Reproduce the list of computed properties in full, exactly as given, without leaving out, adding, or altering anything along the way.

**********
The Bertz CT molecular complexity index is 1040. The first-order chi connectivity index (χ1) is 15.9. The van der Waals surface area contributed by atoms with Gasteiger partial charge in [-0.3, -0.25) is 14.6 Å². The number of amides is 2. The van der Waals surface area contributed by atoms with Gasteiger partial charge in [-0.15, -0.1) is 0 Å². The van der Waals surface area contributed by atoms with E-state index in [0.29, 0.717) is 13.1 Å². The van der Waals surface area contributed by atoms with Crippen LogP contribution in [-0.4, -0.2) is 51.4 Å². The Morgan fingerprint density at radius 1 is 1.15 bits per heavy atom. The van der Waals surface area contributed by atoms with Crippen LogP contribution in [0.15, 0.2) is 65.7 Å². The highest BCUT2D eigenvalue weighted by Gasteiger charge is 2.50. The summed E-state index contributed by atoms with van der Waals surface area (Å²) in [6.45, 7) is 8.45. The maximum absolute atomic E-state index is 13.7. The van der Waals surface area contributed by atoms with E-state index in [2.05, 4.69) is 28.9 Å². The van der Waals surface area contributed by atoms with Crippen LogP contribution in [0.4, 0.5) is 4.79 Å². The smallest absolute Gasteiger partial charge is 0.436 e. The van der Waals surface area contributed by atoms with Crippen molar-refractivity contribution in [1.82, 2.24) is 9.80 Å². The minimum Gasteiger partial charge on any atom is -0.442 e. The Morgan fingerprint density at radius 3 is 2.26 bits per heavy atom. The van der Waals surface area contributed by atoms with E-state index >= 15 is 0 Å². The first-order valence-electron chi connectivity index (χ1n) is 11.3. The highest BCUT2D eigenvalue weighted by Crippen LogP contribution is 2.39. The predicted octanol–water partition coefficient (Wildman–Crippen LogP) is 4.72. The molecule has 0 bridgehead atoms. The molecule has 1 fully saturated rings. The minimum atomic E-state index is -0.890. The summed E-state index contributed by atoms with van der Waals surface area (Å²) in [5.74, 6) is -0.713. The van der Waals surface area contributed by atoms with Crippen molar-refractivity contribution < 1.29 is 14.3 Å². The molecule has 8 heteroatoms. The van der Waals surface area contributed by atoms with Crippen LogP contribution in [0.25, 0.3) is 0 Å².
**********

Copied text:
The Bertz CT molecular complexity index is 1040. The first-order chi connectivity index (χ1) is 15.9. The van der Waals surface area contributed by atoms with Gasteiger partial charge in [-0.3, -0.25) is 14.6 Å². The number of amides is 2. The van der Waals surface area contributed by atoms with Gasteiger partial charge in [-0.15, -0.1) is 0 Å². The van der Waals surface area contributed by atoms with E-state index in [0.29, 0.717) is 13.1 Å². The van der Waals surface area contributed by atoms with Crippen LogP contribution in [-0.4, -0.2) is 51.4 Å². The Morgan fingerprint density at radius 1 is 1.15 bits per heavy atom. The van der Waals surface area contributed by atoms with Crippen LogP contribution in [0.15, 0.2) is 65.7 Å². The highest BCUT2D eigenvalue weighted by Gasteiger charge is 2.50. The summed E-state index contributed by atoms with van der Waals surface area (Å²) in [6.45, 7) is 8.45. The maximum absolute atomic E-state index is 13.7. The van der Waals surface area contributed by atoms with E-state index in [2.05, 4.69) is 28.9 Å². The van der Waals surface area contributed by atoms with Crippen LogP contribution in [0.4, 0.5) is 4.79 Å². The smallest absolute Gasteiger partial charge is 0.436 e. The van der Waals surface area contributed by atoms with Crippen molar-refractivity contribution in [1.82, 2.24) is 9.80 Å². The minimum Gasteiger partial charge on any atom is -0.442 e. The Morgan fingerprint density at radius 3 is 2.26 bits per heavy atom. The van der Waals surface area contributed by atoms with E-state index >= 15 is 0 Å². The first-order valence-electron chi connectivity index (χ1n) is 11.3. The highest BCUT2D eigenvalue weighted by Crippen LogP contribution is 2.39. The predicted octanol–water partition coefficient (Wildman–Crippen LogP) is 4.72. The molecule has 0 bridgehead atoms. The molecule has 1 fully saturated rings. The minimum atomic E-state index is -0.890. The summed E-state index contributed by atoms with van der Waals surface area (Å²) in [5.74, 6) is -0.713. The van der Waals surface area contributed by atoms with Crippen molar-refractivity contribution < 1.29 is 14.3 Å². The molecule has 8 heteroatoms. The van der Waals surface area contributed by atoms with Crippen LogP contribution in [0.25, 0.3) is 0 Å².